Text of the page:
As pride month approaches, and as a bisexual woman myself, it is also important to note that the LGBT+ community are not welcome until we are ALL welcome. Most women’s rugby teams have lesbians and bisexual women, but without trans women, we wouldn’t have the rights we do today. Trans women are a vital part of the community and should be welcomed everywhere that other queer women are.

You may have played with or against a trans woman. You may know one who is terrified to come out. There is no way to know, and she may be a vulnerable woman who needs a community, a team of girls or women who support her like a family. That’s what rugby purports to be all about, and we can all do our bit to make it kinder and more inclusive for the trans women among us.


Pride month is coming! Donate to Stonewall UK, Mermaids, or the Albert Kennedy Trust.

Read about what’s happening in Palestine, and donate to Palestinians in need.

On 6th of May, refugees got to vote for the first time in Scotland. Weep with me about following days: the evilness of the attempted eviction in Glasgow, and the response that defines community. Read, too, about the No Evictions Network.

I am enough rugby scotland Scotland Women Six Nations sport Uncategorized women in sport

Is Rugby Right for You?

My old team at Strathclyde Uni, having a blast as always

Ladies, there has never been a better time to start rugby. If you’ve ever thought about it, try to find your local team. You can send them an email or message with any questions you have, and I’m sure you’ll be welcomed with open (but distant!) arms. All you need is sports kit and a water bottle – boots, gumshields and the rest can all come later.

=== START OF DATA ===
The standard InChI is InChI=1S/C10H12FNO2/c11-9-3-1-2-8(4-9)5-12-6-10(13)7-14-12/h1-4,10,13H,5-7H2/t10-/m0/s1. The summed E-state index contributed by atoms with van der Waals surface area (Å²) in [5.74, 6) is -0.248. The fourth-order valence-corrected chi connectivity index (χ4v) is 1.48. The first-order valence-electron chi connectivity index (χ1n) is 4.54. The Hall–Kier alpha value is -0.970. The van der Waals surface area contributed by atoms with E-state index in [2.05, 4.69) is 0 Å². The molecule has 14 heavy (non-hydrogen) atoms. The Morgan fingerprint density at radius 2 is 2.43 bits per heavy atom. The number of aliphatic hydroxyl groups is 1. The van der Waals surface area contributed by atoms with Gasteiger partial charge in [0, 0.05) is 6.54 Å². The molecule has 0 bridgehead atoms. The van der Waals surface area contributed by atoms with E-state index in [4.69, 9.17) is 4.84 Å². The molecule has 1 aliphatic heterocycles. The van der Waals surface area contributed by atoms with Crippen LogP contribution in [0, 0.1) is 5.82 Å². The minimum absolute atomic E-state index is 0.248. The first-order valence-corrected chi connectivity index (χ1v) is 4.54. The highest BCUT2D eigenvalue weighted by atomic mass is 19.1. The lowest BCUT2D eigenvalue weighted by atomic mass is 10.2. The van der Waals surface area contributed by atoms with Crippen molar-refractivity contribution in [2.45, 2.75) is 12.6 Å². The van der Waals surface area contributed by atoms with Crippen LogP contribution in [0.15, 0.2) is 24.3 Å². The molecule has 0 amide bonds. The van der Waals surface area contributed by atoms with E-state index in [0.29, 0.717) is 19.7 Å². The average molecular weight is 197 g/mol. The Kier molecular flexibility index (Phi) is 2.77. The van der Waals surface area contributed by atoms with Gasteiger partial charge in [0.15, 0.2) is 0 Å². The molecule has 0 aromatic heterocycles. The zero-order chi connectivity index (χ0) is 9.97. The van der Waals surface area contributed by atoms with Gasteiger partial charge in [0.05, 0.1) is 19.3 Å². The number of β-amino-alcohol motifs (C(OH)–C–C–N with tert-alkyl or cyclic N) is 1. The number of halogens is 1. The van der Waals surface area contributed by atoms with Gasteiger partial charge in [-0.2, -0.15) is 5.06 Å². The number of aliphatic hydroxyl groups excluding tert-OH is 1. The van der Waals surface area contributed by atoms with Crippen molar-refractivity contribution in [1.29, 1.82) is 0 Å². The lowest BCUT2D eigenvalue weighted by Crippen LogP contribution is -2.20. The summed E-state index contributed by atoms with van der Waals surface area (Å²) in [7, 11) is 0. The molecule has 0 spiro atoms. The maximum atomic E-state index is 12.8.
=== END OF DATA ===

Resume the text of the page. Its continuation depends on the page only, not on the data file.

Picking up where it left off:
The easing of lockdown restrictions means many teams are just restarting, so everyone will be rusty and also giddy with joy about seeing other real-life human beings. Due to these restrictions, also, one of the main concerns of new players is eased: contact. For the foreseeable future, the focus will be on passing, catching, and running around learning how to do the positions and where to stand.

The women’s Six Nations also started last week. If you missed the men’s Six Nations, want to watch some more international rugby, or have never really watched women’s rugby, the games are all available live on BBC iPlayer. Watching women at the top of their game is so inspiring, and with the new women’s global league upcoming, the fight for third place is meaningful and very exciting (c’mon, Scotland!). Have a watch, get inspired, and then get out there and play!

To be very sincere for a moment: rugby has changed my life. I’ve played since I was about 14, but know women who started as tiny kids, or in their forties. We’ve all had a different rugby journey, but the common elements are new friends, increased fitness, and a confidence that I can’t imagine finding without rugby.

If you don’t know where to start, I’ve created and collated some resources. Have a look at Scottish Rugby’s club finder to find out which club is close to you. I made a fun wee quiz to see what position would suit you best, and typed up a Google Doc with simple information about different positions and set pieces.

So there you have it: arm yourself with some knowledge and a bottle of water, and you could be on your way to the best thing in your life.


Fill in this survey to speak out against the transphobic & misogynistic rules proposed by the RFU, giving completely arbitrary height and weight restrictions to transgender women. The survey isn’t great, but there is a space for your own words at the end.